Puijila and Tiktaalik are pre-historic species discovered in the past decade, and notable as “missing links,” filling gaps in our understanding of evolution. To make a long story short, one learned to swim and the other forgot how to.
And though you can’t go back in time and kill your own grandfather, I’d like nothing more than to send Puijila back to the Devonian age to knock some sense into our common ancestor. To hold Tiktaalik’s flat head underwater til his lungs shrivel up and he remembers to breathe with his elegant gills. To smack down his jointed fins and throttle his evolutionary-ladder-climbing neck. The thing is, Tiktaalik is the link to our water-dwelling ancestors. And, in giving up the life aquatic in favour of terra firma, he sealed the fate of his descendants. If, like me, you spend your days sitting at a desk instead of swimming, it’s because Tiktaalik couldn’t leave well enough alone.
But every family has its black sheep, and the Tetrapods (that’s us, and every other four-limbed creature for the last 380-ish million years) are no exception. Though in this case, the troublemakers weren’t actually sheep, but rather, small carnivorous mammals. Around 55 million years ago, Pakicetids and Indohyus left their home on dry land to become whales. And about 30 million years after that, impressionable Puijila developed webbed feet, began hunting in the water, and showed signs of terrestrial unrest.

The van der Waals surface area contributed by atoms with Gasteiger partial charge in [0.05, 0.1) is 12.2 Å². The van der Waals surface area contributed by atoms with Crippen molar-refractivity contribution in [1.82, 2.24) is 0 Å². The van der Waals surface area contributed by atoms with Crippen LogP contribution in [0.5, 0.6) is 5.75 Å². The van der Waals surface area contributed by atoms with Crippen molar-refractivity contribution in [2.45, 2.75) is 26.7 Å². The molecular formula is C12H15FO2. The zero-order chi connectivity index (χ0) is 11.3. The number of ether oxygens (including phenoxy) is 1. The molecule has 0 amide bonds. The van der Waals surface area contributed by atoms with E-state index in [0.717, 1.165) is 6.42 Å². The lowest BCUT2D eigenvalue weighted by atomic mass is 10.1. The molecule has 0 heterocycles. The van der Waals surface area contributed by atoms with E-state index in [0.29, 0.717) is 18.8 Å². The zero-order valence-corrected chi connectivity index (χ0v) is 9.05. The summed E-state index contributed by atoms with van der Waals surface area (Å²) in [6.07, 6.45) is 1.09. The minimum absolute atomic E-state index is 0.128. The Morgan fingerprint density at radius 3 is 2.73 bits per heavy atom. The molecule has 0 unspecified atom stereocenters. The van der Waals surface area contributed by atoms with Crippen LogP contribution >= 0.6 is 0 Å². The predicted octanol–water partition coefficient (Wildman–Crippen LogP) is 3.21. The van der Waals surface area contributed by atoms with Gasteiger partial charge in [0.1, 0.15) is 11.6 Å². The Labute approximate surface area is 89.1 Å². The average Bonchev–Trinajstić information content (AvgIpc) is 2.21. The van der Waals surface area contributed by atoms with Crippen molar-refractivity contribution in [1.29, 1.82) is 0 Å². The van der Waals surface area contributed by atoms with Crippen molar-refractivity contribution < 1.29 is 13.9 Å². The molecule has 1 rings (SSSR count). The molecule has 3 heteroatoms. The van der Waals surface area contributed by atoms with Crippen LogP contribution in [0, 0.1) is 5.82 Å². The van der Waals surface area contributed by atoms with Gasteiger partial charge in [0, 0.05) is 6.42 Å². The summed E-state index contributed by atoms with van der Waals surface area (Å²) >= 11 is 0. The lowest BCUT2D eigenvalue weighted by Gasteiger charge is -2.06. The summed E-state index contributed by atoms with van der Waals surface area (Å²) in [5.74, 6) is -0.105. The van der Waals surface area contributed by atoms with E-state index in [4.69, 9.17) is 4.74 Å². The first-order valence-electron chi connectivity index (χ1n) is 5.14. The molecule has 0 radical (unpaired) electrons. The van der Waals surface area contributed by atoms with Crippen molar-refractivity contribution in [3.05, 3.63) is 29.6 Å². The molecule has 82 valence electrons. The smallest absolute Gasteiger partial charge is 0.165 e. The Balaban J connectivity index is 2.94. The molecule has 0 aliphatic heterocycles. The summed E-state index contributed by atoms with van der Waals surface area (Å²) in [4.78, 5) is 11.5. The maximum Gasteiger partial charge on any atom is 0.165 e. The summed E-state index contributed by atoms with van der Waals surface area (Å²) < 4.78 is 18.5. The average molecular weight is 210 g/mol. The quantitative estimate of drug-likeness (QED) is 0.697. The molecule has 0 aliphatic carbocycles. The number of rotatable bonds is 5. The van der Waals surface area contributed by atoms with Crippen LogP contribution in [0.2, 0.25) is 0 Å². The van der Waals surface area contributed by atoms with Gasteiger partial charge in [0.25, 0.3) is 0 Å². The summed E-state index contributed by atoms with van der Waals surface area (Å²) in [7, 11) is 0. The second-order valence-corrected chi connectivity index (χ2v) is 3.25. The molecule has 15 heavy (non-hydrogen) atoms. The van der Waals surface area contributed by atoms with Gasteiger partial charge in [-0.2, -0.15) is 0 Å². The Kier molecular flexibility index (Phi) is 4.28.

When researchers from the Canadian Museum of Nature discovered Puijila in 2007, it was clear that he had been well on his way to life as a marine mammal, with a skull more closely resembling those of modern pinnipeds than those of his otter-like lineage. If Puijila could come back and see the beautifully adapted flippers of his walrus and seal progeny, I know he would be proud. Unless he saw them at Marineland. And if he did, he’d see how we big-brained humans and our precious curiosity can really mess things up. Which brings me back to to ambitious Tiktaalik.
Despite my disdain for my ancestor’s choices, I suppose it must be said (and I’m sure it has) that Tiktaalik was a stand-up guy. A brave pioneer whose first clumsy flounderings on dry land paved the way for generations of feet. He was successful and his children thrived, embodying the American Dream before America even existed. But I prefer Puijila, our cool mammal cousin who dropped out of school to go scuba-diving, and never came back.